The first piece of one of the largest offshore wind farms in the UK was being sunk into the seabed off Great Yarmouth on Tuesday.
The bases of the turbines are being sunk into the seabed
For the last few days construction staff for developer Powergen have been preparing to start work on the 30 turbine wind farm at Scroby Sands.
They had hoped to begin on Monday, but had to carry out further safety checks.
On Tuesday they were sinking the first of the turbine bases for the £78m wind farm using a giant hammer.
There are 30 bases in all, each measuring 40 metres across and 50 metres in length, and weighing 200 tonnes.
It will take between one and three hours to sink each base into the seabed.
The wind farm was approved by the government in April 2002 to provide power for 50,000 homes.
It is part of the government's plan to triple the amount of energy generated from renewable sources by 2010.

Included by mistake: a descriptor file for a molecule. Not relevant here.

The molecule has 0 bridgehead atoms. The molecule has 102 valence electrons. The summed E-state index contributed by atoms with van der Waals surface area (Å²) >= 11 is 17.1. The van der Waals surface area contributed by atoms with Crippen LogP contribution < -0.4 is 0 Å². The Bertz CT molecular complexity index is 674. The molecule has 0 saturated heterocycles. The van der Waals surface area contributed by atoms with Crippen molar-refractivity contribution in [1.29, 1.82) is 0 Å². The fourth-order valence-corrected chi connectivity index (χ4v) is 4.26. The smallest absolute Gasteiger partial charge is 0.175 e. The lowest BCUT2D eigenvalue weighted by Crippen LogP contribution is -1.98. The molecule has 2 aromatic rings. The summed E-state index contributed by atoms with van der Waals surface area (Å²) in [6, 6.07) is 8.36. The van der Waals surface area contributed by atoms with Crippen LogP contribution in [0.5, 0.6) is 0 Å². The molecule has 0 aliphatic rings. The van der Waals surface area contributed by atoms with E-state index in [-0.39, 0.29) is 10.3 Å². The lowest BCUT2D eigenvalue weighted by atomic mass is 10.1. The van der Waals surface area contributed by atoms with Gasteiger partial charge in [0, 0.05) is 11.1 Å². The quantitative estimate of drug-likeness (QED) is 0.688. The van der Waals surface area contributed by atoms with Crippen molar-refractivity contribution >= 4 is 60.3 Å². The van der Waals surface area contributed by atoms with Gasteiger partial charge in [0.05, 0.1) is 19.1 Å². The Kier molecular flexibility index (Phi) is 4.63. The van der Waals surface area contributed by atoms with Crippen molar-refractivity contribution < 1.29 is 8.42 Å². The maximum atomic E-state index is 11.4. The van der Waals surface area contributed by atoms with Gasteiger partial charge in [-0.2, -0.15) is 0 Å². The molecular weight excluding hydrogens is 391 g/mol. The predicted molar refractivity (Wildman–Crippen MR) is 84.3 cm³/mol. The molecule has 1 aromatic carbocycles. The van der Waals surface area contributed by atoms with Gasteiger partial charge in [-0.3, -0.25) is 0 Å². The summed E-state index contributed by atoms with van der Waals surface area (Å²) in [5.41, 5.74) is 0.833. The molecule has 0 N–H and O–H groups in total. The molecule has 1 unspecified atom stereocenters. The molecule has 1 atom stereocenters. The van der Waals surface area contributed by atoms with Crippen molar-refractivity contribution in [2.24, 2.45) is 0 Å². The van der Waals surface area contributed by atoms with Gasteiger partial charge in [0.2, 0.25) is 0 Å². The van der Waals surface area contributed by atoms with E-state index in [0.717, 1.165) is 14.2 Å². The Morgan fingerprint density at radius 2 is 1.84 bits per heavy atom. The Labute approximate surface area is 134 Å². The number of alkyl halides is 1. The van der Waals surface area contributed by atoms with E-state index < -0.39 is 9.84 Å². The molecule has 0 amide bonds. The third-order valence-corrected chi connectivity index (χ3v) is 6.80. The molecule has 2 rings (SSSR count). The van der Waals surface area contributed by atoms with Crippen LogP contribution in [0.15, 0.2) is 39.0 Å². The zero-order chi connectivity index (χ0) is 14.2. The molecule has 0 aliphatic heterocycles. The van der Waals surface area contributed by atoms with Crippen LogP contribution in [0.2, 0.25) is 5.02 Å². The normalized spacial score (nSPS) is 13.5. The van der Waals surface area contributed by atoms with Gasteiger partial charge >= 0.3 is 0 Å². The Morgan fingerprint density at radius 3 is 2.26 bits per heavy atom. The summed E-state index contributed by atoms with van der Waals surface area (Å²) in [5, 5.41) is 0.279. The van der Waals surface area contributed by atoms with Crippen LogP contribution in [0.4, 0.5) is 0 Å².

Project manager Andy Hilton said the building work had been delayed because of safety concerns and because the tide had not been right for the vessel to be used in the construction of the wind farm to set sail.
He said: "We managed to get to get the vessel out on Saturday but some modifications that were done offshore when we put the pile in place didn't seem to be working.
"So from a technical point-of-view and a safety point-of-view, we decided to abandon the operation."
There are also plans to build wind farms in the Wash, off the coast of Cromer, and in the Thames Estuary.